A cruise ship in the Caribbean that had been quarantined in St. Lucia over a measles scare has set sail for Curacao, maritime tracking records showed.
The vessel, which St. Lucia Coast Guard Sgt. Victor Theodore said is named Freewinds, left St. Lucia at 11:18 p.m. Thursday and is expected to pull into Willemstad port in Curacao, almost 500 nautical miles west, at 6 a.m. local time Saturday, according to the site MarineTraffic.
The ship was quarantined on Monday when local health officials confirmed a female staffer on board contracted the highly infectious disease.
Dr. Izzy Gerstenbluth, director of epidemiology at the University of Curacao, told NBC News that authorities would screen each passenger's health status before anyone is permitted to leave the ship.
"The ship doctor has been asked to take down a passenger's health history, whether or not they had measles and/or the vaccination before," Gerstenbluth said. "We have to verify whether the information is true, may need to consult vaccination records."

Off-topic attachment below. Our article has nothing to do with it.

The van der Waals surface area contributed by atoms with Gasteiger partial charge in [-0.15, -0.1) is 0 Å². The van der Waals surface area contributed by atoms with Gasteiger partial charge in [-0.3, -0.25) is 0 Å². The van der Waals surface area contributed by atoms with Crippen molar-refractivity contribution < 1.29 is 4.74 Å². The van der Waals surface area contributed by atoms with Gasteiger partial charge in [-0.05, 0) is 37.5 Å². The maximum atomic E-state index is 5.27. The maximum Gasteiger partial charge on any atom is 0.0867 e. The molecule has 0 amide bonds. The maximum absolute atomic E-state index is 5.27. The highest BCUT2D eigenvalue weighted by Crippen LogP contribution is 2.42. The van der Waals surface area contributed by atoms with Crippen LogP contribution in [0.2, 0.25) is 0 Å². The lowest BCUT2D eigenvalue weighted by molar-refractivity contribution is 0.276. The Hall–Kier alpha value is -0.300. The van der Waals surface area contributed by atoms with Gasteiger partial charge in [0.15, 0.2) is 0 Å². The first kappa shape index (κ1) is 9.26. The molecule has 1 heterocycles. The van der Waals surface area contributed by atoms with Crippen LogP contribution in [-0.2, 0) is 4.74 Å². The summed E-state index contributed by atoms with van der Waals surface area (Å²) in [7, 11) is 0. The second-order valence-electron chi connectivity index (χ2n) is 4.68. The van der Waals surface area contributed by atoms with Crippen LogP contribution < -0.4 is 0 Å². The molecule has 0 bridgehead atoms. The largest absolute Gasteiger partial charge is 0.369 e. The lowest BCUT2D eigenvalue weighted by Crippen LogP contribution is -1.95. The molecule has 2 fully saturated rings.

Curacao has a fairly high rate of vaccination and is not currently at risk for an outbreak, Gerstenbluth said. He also said that the ship's doctor has been advised to start vaccinating those on board who may be at risk. Gerstenbluth said some passengers may have to stay on the ship for 21 days, the full incubation period for the measles virus.
A 440-foot cruise ship owned and operated by the Church of Scientology is also named Freewinds. Officials with the St. Lucia Health Department declined to comment on the name of the quarantined cruise ship, but Sgt. Theodore with the St. Lucia Coast Guard identified it to NBC News as the same one listed on the church's website.
Actress Leah Remini, who has spoken out publicly against Scientology since leaving the church, on Friday called the Freewinds vessel a "ship of horrors" on Twitter.
Scientology officials have not returned multiple messages left for the church this week by NBC News.
Before leaving St. Lucia, a doctor aboard the Freewinds requested 100 doses of the measles vaccine, an island health official said.
While St. Lucia ordered Freewinds passengers and crew to stay aboard, the island's government didn't have authority to keep the vessel from leaving, officials said earlier this week.
A representative for the health ministry in Curacao could not be immediately reached for comment on Friday.